There are differences in public v. private discourse and some of them have been mentioned. And there are some reasons for why persons may choose a different conversational style depending on whether they have a large audience or an audience of one.
What we are talking about here, I think, is attitude and self-awareness.
It is very easy to get caught up in the spirit of the moment when one is in a group. I think I've seen that happen here several times. One person enters the scene and makes a few smart remarks and others, who perhaps wouldn't normally do so on their own, join in the spirit.
Those of us who like being in the spotlight probably tend to put on a bit of persona for flash when we have the opportunity. Those of us who dislike being in the spotlight may put on their "shy" or "cute" armor when they feel observed.
If a person has not developed a habit of self-awareness they may switch, nearly unconsciously, into a habit they've developed. Such as being cocky. Or being "shy."
Can happen to me when I'm being thoughtless. When it does, I need to catch myself and do a check on myself.
Some people just never think about it. We tell them, "You're different around me when we're alone than you are when your friends are here." And they claim to not have a clue what we're talking about.
Takes a while, and paying attention, to learn to be consistent across the board, to become integrated. Once aware that we have more than one communication style we then have a choice which to use for which occasion. (It doesn't hurt to know why we choose the style we do, as well.)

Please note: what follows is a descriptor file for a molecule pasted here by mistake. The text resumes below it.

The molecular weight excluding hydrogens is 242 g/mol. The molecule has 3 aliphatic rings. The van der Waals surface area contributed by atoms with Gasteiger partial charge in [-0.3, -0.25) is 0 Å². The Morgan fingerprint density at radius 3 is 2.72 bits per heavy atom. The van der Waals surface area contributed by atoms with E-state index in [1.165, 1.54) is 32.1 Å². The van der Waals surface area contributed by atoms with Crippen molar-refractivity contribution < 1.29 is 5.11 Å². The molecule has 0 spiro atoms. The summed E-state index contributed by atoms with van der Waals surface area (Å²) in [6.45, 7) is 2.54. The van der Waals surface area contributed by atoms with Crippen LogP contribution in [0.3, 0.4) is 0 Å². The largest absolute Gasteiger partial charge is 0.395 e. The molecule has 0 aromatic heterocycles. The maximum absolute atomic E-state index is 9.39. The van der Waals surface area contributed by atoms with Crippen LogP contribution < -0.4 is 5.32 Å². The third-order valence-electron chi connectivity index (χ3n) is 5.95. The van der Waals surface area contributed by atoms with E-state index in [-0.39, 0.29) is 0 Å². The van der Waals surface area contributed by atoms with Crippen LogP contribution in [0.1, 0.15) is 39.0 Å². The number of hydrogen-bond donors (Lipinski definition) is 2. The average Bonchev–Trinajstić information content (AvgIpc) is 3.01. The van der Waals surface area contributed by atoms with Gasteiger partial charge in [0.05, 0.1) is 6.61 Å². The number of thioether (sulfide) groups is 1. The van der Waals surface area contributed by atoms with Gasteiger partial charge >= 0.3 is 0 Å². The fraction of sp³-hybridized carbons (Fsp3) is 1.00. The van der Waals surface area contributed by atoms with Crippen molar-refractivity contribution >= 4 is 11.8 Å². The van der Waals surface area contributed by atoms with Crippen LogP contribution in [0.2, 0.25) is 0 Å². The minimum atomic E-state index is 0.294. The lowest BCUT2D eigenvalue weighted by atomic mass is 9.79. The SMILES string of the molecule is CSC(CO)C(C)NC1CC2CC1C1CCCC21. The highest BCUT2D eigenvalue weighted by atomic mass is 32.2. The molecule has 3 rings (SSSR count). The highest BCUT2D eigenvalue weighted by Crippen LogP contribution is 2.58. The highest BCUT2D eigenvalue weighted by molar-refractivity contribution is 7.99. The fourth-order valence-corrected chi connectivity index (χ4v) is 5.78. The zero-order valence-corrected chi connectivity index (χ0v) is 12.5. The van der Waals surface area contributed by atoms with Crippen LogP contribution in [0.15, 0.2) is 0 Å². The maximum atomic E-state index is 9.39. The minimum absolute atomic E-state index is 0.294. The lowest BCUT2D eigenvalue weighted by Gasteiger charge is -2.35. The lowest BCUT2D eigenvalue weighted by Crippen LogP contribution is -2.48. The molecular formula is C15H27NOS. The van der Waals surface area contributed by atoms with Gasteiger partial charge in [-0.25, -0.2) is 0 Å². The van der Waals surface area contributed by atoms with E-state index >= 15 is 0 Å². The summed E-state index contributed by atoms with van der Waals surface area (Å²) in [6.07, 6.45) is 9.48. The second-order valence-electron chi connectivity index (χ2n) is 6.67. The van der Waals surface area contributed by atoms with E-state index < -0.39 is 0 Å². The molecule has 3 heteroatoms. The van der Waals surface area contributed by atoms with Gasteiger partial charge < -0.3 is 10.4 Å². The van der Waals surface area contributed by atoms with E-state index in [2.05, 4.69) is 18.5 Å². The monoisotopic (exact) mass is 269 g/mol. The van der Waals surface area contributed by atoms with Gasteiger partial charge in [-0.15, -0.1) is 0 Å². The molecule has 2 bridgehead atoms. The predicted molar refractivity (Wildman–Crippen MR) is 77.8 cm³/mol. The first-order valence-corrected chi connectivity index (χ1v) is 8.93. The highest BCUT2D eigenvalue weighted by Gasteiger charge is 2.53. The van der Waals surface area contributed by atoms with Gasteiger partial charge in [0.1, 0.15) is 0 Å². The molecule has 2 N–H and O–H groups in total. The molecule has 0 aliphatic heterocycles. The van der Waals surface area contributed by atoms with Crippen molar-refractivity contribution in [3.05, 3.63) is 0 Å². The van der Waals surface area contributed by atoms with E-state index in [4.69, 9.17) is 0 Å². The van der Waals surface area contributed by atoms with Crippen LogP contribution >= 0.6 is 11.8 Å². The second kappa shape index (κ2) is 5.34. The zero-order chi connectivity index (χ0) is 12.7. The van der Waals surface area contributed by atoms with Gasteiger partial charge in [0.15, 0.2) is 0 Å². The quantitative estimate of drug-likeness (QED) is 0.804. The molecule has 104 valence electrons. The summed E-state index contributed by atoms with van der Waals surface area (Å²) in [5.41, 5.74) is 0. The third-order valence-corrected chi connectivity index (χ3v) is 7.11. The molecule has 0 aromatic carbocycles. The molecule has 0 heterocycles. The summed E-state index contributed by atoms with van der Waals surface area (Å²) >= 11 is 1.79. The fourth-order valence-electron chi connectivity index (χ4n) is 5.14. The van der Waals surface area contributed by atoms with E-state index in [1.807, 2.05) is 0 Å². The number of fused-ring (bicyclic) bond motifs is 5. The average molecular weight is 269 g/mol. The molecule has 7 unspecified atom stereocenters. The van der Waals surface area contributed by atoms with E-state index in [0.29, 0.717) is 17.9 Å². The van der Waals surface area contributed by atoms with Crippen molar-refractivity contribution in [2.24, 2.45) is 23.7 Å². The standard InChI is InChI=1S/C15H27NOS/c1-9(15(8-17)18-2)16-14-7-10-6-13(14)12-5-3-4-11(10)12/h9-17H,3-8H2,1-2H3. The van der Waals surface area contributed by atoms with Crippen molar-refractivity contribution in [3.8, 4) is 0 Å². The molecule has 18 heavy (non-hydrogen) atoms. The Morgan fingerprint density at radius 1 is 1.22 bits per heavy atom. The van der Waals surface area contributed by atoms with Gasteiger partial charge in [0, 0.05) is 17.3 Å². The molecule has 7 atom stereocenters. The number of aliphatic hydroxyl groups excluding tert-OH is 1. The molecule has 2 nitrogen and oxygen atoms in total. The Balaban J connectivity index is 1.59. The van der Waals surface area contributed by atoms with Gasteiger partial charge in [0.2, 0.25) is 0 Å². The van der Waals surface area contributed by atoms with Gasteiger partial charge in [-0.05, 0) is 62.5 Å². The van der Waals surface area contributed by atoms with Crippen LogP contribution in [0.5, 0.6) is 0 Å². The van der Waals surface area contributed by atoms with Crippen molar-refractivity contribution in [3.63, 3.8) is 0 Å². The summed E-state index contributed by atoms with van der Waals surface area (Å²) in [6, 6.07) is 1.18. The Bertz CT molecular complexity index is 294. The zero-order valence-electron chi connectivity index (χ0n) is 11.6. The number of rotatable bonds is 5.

I find it difficult to buy the idea that someone doesn't know when he's being offensive to others if, in private conversation, he is not.
There can be a number of reasons for that. To give the person the benefit of the doubt I suppose we could say, "He is not self-aware." If we want to cast judgement we can say, "He is doing it because he likes to do it."
Either way, it is to the other's benefit that his attention be called to what may be a thoughtless, but self-defeating, habit. What he choses to do with that information is his business.
Those who fail to make the leap of self-recognition? We call them "disengenuous."
"No ray of sunshine is ever lost, but the green which it awakes into existence needs time to sprout, and it is not always granted to the sower to see the harvest. All work that is worth anything is done in faith." - Albert Schweitzer
As INTP, you should of course know that your behavior is the standard, and it is everyone else who has quirks. Those idiots.
Not really. What's the definition of normal?
1. conforming to the standard or the common type; usual; not abnormal; regular; natural.
2. serving to establish a standard.
3. Psychology: approximately average in any psychological trait, as intelligence, personality, or emotional adjustment.
Many users feel uninhibited and unrestrained because of a lack of social context cues and therefore exhibit more "disinhibition" in the form of insults, swearing, and hostile language (Walther, 1993) than if they were communicating in a face-to-face situation with the same people (Siegel, Kiesler and McGuire, 1984). The lack of social context cues can cause excited and uninhibited communication..."
Not necessarily, I've known several people who've carried themselves quite foolishly in more social settings, however when speaking one on one they were much easier to speak to, they weren't nearly as rude. I don't know if the same thing applies online.
Me too, and it's annoying. I figured they do the public thing because they want to impress their friends.